The Italian Grand Prix this weekend plays host to the 14th round of the Formula One campaign.
Lewis Hamilton holds a 65-point lead over Mercedes team-mate Valtteri Bottas in his pursuit of a sixth world championship.
Here, we at five talking points ahead of Sunday's race at Monza.
Safety in the spotlight after Hubert tragedy
Formula One mourned its first driver tragedy at a grand prix weekend following Anthoine Hubert's tragic death at Spa-Francorchamps last weekend. The incident will put the sport's safety record back in the spotlight at Monza, the fastest track on the Formula One calendar which is also known as the Cathedral of Speed. An FIA investigation, led by Australian race director Michael Masi, is being conducted, Belgian police are also carrying out their own inquiry into last Saturday's accident and Giuliano Alesi's car has been impounded by the authorities. The Frenchman lost control of his machine, appearing to cause Hubert to take evasive action. Meanwhile, Juan-Manuel Correa, the American driver who tore through Hubert's car, has been transferred to a London hospital. Correa broke both his legs and suffered spinal cord damage in the 160mph crash.
Leclerc leading Ferrari's charge
Under the cloud of his friend Hubert's death, Charles Leclerc registered his maiden Formula One victory. The young Monegasque impressed all weekend in Spa, and will start this weekend as the favourite to triumph in front of the Tifoisi. Just as with Spa, the high-speed Monza layout is likely to suit Leclerc's Ferrari machinery. Sebastian Vettel will be desperate to strike back following his rather drab fourth place. Vettel's race in Belgium was hindered by a two-stop strategy, but he was comfortably slower than Leclerc, leading Nico Rosberg to say he looked like Rubens Barrichello, the Brazilian who played second fiddle to Michael Schumacher at Ferrari. "Just waving past your team-mate, and helping him out," said Rosberg. "Amazing for a four-time world champion. He won't be happy with that."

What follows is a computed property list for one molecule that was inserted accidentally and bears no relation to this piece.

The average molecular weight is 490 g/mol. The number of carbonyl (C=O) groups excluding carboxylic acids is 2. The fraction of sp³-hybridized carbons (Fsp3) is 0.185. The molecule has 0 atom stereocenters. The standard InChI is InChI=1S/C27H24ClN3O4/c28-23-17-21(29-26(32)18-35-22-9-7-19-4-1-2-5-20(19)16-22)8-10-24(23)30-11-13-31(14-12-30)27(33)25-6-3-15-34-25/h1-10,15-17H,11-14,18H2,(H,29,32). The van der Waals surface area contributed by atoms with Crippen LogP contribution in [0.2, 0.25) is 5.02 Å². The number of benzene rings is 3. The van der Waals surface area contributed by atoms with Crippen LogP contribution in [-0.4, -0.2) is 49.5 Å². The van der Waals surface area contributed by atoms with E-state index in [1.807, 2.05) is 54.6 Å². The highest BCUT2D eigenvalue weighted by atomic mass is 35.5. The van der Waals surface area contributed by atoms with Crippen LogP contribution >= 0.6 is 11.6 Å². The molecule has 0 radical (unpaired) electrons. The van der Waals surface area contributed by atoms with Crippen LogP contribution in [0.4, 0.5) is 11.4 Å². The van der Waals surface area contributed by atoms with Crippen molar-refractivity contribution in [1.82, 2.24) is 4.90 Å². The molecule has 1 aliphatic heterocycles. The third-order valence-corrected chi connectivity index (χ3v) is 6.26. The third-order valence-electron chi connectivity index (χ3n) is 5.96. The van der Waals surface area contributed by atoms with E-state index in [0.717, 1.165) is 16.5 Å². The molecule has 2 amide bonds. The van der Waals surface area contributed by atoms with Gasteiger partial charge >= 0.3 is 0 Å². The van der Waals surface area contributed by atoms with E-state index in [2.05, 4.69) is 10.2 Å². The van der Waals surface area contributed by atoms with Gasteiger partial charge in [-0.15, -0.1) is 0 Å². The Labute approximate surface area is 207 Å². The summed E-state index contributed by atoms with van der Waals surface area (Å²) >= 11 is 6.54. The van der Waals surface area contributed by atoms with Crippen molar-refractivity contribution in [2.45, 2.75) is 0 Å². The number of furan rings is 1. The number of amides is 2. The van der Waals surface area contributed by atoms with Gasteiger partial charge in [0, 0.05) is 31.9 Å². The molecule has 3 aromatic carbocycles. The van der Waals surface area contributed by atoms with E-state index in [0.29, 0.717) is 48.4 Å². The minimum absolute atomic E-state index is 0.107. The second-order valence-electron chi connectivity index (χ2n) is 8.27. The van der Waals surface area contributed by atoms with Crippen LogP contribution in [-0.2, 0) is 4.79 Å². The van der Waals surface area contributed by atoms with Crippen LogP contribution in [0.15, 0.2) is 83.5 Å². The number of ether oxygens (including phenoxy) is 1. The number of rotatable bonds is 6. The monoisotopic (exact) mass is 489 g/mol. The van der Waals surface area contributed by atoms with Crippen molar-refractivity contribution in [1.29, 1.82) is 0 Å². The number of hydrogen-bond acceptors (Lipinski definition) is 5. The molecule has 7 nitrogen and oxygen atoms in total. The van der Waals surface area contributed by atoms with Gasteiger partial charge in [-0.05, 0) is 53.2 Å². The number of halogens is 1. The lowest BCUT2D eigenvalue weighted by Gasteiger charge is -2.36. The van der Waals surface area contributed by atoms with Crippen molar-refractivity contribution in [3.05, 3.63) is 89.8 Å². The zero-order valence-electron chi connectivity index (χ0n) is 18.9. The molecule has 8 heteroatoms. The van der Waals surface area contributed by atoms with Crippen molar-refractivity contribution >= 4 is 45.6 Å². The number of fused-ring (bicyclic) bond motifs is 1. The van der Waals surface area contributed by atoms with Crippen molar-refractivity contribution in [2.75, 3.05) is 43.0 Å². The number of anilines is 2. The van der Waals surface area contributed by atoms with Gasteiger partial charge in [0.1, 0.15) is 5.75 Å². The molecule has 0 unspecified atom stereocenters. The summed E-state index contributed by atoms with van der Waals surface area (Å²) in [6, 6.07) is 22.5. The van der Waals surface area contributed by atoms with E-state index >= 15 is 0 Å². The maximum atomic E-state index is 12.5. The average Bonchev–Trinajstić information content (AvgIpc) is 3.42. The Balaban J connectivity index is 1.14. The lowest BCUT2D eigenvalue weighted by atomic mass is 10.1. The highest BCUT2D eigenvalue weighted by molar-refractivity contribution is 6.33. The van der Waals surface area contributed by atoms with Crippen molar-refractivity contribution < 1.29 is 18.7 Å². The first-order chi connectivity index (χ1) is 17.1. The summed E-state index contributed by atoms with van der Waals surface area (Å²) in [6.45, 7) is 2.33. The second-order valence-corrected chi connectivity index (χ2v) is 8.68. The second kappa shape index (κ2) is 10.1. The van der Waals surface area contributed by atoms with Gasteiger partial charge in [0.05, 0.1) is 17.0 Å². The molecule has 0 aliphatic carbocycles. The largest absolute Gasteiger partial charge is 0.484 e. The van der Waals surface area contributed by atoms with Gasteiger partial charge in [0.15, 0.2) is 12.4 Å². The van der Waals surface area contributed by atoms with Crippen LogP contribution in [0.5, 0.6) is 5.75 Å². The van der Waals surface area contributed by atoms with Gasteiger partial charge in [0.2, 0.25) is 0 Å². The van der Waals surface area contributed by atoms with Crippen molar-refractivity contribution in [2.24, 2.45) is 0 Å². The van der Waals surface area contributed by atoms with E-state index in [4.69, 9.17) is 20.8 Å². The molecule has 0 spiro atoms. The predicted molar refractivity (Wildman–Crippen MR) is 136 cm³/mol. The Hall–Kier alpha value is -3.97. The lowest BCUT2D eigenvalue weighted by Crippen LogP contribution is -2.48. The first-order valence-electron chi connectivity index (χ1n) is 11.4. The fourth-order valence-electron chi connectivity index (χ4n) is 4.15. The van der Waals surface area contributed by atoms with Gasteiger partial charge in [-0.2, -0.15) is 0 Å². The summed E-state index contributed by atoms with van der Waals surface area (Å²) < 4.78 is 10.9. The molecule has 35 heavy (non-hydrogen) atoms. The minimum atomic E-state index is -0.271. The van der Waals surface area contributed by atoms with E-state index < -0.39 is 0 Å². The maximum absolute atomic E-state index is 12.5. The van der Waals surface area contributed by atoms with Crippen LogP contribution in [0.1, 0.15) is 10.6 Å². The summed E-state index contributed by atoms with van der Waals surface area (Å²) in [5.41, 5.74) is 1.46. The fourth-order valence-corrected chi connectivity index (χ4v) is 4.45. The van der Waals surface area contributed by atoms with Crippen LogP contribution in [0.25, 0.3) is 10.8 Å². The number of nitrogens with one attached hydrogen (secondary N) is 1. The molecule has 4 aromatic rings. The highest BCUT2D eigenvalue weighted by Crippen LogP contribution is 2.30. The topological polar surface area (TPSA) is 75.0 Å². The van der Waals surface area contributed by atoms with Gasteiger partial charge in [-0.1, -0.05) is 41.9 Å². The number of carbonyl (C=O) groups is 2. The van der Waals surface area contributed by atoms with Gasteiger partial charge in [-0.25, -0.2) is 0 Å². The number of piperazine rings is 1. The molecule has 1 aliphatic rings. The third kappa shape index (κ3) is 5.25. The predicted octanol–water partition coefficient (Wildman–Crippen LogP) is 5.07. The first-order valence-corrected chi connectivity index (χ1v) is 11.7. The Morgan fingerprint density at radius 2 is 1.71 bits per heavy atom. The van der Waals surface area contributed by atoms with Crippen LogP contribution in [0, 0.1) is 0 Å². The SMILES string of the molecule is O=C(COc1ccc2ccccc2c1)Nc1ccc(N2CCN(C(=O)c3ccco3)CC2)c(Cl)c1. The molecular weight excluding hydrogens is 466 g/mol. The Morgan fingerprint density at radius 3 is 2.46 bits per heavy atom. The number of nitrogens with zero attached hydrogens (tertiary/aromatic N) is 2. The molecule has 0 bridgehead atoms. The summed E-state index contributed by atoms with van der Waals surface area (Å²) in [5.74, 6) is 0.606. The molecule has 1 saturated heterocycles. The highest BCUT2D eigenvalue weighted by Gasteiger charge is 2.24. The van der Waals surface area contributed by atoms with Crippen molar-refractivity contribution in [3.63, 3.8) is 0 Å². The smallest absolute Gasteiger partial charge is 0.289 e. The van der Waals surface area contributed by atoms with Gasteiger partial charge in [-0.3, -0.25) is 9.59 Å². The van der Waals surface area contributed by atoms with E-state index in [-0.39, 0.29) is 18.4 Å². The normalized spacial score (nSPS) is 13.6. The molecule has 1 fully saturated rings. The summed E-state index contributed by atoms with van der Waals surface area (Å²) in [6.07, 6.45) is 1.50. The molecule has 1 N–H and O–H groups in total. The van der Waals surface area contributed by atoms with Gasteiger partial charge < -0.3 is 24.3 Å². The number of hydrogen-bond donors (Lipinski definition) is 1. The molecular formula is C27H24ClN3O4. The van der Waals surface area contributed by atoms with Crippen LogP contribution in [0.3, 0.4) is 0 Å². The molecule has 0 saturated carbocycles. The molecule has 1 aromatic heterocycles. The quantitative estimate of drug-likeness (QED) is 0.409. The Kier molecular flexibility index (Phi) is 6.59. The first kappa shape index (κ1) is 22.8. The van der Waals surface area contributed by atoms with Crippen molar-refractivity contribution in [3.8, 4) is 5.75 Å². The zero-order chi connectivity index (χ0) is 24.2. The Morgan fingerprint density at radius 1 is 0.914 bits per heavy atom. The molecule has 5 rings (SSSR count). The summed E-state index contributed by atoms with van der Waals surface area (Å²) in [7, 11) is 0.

Hamilton set to wrap up title number six
Lewis Hamilton warned before the last race that the title wasn't over. Yet, despite a rather tricky weekend - Hamilton suffered a mechanical failure on Friday before crashing out of final practice - the Mercedes star still managed to extend his title lead. The 34-year-old delivered an impressive race performance to hustle Leclerc to the flag, finishing second and increasing his lead over Valtteri Bottas to 65 points. There are just 200 points left to play for. A matter of when, not if, for the five-time world champion...
Grid penalty scuppers Verstappen's chances
Max Verstappen had been billed as the man who may thwart Hamilton's charge to the championship following a strong end to the opening half of the season. But the Dutchman crashed out on the first lap of the Belgian Grand Prix, following a collision with Kimi Raikkonen. He will also start Sunday's race from the back of the pack, penalised for taking on an upgraded Honda engine for the final round of the European campaign. Verstappen is 87 points behind Hamilton and could trail him by more than a ton once the weekend is out.
Five more years
The Italian Grand Prix will remain at Monza until at least the end of 2024. The track, which has hosted more races (68) than any other, announced a new deal with F1's owners' Liberty Media on the eve of the 90th Italian GP. Only Italy and Britain have staged a race every year since the sport's inception in 1950. Next year's calendar will feature a record 22 races with the return of a round in Holland and the addition of the Vietnam Grand Prix. The race in Germany has been dropped due to financial difficulties.